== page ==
Wisconsin law governs how courts determine child support obligations. But simply establishing a parent’s support obligation is often not the end of the story. There are scenarios where the other parent may need to take legal action to enforce an existing support order. And the parent required to pay support also has certain legal rights they can assert.
A qualified Fox Point child support attorney can advise and represent you in either case during a divorce. The team at Karp & Iancu, S.C., can assist you with any legal matter related to child support. This includes establishing an initial support obligation as well as seeking modification or enforcement of an existing order.
Understanding Wisconsin’s Child Support Guidelines
Child support is not an arbitrary number that a judge simply pulls out of thin air. Wisconsin courts must follow the states’ Child Support Standard, which is basically a series of guidelines regarding a non-custodial parent’s obligations to pay. The Standard is based on three primary criteria:
- the parent’s income;
- how much time the child spends with the parent; and
- how many other children the parent is supporting.
A parent’s income in this context refers to gross income. This means a court will consider all sources of income, including wages, salary, tips, bonuses, capital gains, worker’s compensation, personal injury awards, unemployment benefits, and contributions to retirement plans. Some income, such as child support received and public assistance, are not included in a parent’s gross income for purposes of calculating child support owed.
Once gross income is determined, the court will then calculate the support obligation based on a percentage, taking into account the number of children supported. This works on a sliding scale, so the more children the parent supports, the higher a percentage of gross income they will have to pay in support.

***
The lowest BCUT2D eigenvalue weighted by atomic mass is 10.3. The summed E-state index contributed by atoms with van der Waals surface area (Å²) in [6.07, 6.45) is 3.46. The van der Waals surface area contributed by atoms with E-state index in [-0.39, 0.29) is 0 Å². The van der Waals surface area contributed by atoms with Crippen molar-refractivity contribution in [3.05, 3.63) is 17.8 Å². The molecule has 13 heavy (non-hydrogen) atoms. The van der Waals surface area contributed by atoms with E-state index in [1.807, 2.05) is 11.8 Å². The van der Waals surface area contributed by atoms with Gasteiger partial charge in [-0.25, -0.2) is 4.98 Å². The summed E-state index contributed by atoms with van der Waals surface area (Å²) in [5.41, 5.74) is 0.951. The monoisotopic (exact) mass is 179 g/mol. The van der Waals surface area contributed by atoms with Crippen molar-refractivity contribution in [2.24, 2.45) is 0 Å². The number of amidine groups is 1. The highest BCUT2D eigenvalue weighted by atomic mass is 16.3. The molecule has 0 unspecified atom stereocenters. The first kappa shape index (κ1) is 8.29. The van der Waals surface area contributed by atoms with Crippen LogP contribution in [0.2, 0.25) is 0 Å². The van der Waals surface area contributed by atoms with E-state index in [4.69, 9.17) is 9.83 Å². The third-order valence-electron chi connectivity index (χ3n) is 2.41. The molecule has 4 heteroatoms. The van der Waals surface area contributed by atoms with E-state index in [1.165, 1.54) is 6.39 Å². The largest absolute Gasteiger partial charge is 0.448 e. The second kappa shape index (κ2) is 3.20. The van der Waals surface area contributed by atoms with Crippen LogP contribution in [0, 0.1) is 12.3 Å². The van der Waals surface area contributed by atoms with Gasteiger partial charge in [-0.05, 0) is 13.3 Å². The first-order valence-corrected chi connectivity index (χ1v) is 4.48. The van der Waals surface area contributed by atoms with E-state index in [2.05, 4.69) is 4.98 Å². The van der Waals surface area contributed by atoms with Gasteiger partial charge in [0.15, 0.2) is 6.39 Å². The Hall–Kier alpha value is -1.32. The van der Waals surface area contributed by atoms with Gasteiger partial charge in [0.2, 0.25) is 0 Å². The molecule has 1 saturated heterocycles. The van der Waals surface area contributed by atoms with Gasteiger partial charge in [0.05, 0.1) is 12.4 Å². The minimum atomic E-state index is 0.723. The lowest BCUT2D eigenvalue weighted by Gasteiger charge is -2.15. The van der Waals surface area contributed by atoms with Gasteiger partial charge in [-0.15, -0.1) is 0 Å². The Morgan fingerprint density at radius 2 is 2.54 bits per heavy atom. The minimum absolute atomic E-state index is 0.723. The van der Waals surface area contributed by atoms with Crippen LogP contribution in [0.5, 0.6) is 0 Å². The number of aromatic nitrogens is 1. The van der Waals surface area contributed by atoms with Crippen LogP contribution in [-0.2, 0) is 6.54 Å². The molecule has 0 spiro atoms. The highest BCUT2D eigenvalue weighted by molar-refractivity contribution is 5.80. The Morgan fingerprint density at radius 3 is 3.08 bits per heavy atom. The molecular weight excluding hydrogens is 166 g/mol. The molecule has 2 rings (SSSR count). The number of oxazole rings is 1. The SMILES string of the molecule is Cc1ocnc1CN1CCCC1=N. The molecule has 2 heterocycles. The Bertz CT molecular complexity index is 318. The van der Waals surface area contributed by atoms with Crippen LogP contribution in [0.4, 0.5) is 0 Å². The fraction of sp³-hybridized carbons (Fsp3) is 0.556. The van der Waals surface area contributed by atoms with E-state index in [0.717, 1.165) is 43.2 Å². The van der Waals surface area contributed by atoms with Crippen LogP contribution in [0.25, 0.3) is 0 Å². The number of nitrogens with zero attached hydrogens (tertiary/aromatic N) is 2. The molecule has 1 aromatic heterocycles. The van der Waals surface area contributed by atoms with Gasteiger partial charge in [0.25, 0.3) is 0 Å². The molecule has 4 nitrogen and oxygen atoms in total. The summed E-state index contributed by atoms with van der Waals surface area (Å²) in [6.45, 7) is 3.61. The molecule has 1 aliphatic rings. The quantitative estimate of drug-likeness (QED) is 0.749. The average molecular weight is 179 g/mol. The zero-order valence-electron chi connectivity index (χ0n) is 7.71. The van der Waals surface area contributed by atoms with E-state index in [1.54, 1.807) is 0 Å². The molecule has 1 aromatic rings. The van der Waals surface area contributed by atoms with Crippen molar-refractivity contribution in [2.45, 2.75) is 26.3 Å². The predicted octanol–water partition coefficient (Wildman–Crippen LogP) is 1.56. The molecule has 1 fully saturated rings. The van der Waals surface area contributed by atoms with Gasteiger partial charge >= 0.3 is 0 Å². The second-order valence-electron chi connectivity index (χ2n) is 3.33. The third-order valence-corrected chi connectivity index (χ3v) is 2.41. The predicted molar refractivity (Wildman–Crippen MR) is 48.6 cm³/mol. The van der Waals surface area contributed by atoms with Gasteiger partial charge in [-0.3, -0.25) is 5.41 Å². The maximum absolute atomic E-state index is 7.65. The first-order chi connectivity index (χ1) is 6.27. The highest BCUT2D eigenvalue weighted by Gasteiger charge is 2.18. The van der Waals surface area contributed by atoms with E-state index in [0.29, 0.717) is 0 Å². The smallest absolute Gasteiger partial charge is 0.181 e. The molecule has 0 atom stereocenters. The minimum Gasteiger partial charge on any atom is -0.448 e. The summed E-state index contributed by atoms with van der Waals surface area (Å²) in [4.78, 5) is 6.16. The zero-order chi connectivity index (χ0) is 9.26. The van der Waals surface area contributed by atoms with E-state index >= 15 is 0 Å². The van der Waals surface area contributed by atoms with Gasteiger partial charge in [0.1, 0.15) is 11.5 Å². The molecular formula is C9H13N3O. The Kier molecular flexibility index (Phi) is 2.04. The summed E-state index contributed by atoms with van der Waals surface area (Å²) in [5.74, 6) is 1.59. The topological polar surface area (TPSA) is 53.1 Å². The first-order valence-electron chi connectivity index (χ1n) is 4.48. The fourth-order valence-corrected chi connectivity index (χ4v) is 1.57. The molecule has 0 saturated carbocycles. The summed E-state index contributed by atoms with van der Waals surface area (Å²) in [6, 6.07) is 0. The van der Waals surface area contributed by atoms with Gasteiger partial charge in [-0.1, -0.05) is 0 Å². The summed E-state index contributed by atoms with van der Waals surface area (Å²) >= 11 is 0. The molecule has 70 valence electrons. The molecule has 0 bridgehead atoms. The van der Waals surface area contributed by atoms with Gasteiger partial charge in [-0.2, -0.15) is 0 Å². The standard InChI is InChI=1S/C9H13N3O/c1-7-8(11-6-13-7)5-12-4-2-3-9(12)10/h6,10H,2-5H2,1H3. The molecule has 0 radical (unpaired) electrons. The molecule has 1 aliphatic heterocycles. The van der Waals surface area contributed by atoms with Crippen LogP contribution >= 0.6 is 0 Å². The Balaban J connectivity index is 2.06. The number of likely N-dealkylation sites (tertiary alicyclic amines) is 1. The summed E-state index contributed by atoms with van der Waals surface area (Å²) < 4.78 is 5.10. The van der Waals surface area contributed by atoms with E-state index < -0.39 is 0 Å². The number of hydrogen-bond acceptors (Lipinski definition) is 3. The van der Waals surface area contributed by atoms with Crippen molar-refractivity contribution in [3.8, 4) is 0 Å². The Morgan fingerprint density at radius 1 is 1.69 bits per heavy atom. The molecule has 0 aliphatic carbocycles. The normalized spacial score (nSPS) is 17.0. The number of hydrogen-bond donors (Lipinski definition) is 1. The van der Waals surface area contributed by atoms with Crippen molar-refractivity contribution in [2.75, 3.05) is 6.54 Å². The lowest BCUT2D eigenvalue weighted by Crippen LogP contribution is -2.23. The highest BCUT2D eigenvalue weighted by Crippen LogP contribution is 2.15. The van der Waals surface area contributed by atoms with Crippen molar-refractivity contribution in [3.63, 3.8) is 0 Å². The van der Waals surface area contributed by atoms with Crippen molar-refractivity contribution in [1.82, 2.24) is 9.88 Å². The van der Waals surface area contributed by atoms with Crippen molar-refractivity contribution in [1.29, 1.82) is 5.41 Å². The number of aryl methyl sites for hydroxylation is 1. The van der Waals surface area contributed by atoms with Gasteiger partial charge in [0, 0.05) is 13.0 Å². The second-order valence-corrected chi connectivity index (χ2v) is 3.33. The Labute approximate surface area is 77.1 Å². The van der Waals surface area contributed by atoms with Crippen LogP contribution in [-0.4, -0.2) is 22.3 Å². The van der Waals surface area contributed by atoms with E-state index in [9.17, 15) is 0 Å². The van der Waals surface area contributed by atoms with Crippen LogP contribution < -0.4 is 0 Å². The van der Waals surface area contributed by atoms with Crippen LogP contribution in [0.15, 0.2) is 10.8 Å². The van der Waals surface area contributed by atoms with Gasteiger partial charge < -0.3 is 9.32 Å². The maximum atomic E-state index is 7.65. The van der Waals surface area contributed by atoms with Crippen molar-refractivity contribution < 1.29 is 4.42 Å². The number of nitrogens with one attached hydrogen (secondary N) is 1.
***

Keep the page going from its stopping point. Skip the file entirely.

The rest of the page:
For example, if the parent only has one child, the Wisconsin guidelines specify they must pay 17 percent of annual income as support. If they have two children, however, they must pay 25 percent. At the upper end of the scale, a parent with five or more children must pay 34 percent of annual income. But in cases where the parent obligated to pay has shared placement–i.e., the child spends at least 25 percent of their nights with that parent–the court can reduce the amount of the support obligation to account for this time.
It is also important to note that the guidelines are not etched in proverbial stone. A judge can deviate from the calculations in certain cases. This is typically done when the amount dictated by the guidelines would be unfair to either the child or the parent.
How Long Do Child Support Obligations Last?
In most cases, a parent must continue paying child support until the child reaches 18. If the child is still in high school when they turn 18, the support obligation continues until they either graduate or turn 19, whichever occurs first.
It is also possible to seek modification of a child support obligation, either to increase or reduce the amount owed. A court will only grant such a modification, however, if there is evidence of a “substantial change” in the circumstances of either the child or the parent. One common reason a parent might seek a change is due to a sudden change in their annual income. Keep in mind, however, that a parent cannot reduce their child support obligation by quitting their job or voluntarily refusing to work.
How Do You Enforce a Child Support Order in Fox Point?
The parent entitled to receive child support can take legal action if the other parent does not pay. Wisconsin law spells out a number of potential consequences if a parent does not meet their support obligations, including but not limited to:
- intercepting the parent’s federal or state tax refunds;
- seizing assets, such as the parent’s car, bank account, or distributions from a retirement account;
- placing a lien on the parent’s home or other real estate holdings;
- suspending the parent’s driver’s or professional licenses; and
- imposing fines for contempt of court.